A person with a visual impairment has the same cognitive ability as an individual without a disability, although they may need adaptations in their environment to achieve the same goals as a person without any impairment. There are different definitions of visual impairments based on the severity from low vision to blindness. Legal blindness can be due to reduced visual acuity or visual field, which can be caused by many different types of diseases or disorders. The concepts of vision loss can be best understood through hands-on examples and activities that allow the participant to truly understand some of the things that a visually impaired person experiences and why certain adaptations may be necessary. People with visual impairments tend to have differences in their communication characteristics. For example, they tend to not use hand motions and facial expressions because they do not mean much to them, but they will instead favor tone of voice and inflection. Interacting with a person with visual impairments includes respecting their necessary adaptations, which may include different devices, mobility tools, or even a guide dog. Individuals with visual impairments cope with their vision loss in different ways depending on their age when the loss occurred and the support they received. As a person with visual impairments goes outside of their comfort zone, to try new things or go to unfamiliar places, it’s important to be respectful of their needs.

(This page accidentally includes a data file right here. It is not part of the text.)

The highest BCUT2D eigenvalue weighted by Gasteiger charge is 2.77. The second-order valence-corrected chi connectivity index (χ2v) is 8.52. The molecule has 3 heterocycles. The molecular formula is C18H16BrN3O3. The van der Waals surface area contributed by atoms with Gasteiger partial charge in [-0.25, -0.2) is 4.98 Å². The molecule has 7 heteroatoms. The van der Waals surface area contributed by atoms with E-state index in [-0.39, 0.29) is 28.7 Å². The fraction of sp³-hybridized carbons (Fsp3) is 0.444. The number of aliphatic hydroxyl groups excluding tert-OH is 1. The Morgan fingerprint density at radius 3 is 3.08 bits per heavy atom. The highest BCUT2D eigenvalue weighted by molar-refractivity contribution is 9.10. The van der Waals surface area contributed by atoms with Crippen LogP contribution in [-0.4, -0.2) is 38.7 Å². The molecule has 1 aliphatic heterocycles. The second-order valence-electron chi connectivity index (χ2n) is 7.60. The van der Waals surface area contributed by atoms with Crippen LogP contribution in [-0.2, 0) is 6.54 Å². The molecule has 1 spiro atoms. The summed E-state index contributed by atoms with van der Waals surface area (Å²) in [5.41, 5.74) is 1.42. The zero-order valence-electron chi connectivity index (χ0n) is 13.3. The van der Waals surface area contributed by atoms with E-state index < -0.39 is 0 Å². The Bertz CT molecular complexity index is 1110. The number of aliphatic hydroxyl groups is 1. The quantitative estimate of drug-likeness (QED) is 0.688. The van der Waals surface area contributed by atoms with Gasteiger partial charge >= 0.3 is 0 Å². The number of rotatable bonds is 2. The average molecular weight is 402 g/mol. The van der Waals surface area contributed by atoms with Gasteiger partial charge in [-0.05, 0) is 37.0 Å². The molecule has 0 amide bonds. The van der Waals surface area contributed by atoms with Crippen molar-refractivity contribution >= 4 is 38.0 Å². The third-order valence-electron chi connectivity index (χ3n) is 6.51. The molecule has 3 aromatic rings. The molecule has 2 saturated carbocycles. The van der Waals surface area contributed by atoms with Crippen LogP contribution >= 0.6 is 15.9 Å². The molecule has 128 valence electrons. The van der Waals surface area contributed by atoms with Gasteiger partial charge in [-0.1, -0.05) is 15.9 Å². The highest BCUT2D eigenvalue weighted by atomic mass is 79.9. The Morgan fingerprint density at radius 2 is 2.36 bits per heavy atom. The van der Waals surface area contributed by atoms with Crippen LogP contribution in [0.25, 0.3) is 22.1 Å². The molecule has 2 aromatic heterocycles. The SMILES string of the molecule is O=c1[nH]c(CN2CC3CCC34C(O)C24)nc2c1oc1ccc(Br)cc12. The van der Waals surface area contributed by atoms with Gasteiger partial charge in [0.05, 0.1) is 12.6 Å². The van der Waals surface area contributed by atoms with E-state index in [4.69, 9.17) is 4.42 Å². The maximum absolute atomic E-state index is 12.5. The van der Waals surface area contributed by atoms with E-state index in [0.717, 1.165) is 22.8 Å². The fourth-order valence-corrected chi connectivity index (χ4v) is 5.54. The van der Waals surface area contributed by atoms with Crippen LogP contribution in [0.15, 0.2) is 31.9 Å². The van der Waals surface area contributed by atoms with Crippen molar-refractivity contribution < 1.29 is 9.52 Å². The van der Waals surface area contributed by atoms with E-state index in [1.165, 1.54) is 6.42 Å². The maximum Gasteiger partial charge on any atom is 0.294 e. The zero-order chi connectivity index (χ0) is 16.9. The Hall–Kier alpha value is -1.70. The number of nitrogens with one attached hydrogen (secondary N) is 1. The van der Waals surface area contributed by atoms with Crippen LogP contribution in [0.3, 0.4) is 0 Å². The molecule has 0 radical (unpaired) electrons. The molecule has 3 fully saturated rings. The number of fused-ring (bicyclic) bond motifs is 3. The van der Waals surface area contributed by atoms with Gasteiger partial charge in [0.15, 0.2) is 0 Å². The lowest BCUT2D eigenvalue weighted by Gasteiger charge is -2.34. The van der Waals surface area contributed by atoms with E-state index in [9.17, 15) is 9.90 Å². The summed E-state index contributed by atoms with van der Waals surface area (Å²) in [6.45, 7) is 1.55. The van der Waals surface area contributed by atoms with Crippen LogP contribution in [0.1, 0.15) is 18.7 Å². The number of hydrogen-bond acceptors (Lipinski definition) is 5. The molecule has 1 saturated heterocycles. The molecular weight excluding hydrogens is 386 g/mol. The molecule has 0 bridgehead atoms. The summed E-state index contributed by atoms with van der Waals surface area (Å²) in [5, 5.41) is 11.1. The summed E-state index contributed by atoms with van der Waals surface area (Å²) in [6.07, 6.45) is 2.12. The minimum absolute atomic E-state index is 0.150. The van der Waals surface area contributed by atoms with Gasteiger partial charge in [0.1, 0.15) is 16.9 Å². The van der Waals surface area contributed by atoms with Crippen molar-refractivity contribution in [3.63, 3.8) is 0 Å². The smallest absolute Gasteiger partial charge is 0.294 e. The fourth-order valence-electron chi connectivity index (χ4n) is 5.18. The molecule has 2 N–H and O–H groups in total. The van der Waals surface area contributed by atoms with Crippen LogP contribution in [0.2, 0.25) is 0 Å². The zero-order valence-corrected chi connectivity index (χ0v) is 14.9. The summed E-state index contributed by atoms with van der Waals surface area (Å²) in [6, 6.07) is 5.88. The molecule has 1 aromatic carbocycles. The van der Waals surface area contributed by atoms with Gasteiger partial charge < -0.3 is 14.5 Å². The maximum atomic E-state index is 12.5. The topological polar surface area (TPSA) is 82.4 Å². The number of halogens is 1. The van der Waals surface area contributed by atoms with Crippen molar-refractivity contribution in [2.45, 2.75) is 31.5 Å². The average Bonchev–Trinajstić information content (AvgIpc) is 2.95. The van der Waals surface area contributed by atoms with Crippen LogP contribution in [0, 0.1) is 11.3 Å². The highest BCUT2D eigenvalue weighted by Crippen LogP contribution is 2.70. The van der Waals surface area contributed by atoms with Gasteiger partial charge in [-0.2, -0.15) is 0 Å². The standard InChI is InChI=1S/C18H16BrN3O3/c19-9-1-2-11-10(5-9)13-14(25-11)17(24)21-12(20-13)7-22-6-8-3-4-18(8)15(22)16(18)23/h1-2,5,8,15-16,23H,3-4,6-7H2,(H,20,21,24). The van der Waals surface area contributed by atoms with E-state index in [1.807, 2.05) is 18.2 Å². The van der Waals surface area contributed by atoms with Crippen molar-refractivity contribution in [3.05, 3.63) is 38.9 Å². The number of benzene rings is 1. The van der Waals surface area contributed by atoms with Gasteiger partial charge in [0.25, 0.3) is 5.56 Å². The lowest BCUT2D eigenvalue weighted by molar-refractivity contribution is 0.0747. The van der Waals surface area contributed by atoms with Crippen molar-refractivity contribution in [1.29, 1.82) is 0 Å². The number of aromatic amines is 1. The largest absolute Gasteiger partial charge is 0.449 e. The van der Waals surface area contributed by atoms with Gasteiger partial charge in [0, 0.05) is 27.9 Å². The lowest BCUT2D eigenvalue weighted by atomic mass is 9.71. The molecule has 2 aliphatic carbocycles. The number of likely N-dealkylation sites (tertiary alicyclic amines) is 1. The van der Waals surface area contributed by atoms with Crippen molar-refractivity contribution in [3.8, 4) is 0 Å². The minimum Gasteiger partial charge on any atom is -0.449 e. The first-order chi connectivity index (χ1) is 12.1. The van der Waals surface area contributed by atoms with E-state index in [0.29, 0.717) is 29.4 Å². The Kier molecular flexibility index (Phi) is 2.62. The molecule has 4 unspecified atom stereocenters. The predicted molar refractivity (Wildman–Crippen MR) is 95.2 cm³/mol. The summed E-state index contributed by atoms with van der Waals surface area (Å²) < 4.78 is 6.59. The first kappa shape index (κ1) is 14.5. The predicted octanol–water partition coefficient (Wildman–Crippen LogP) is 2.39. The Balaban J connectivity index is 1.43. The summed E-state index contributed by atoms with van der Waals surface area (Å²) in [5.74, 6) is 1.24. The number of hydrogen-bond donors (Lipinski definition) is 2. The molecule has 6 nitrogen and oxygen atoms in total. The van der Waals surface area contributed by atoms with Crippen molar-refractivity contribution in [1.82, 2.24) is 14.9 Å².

Kylie Britt, a sophomore biology major with childhood education intent at The College at Brockport, is active in several clubs on campus and is a member of the Honors College.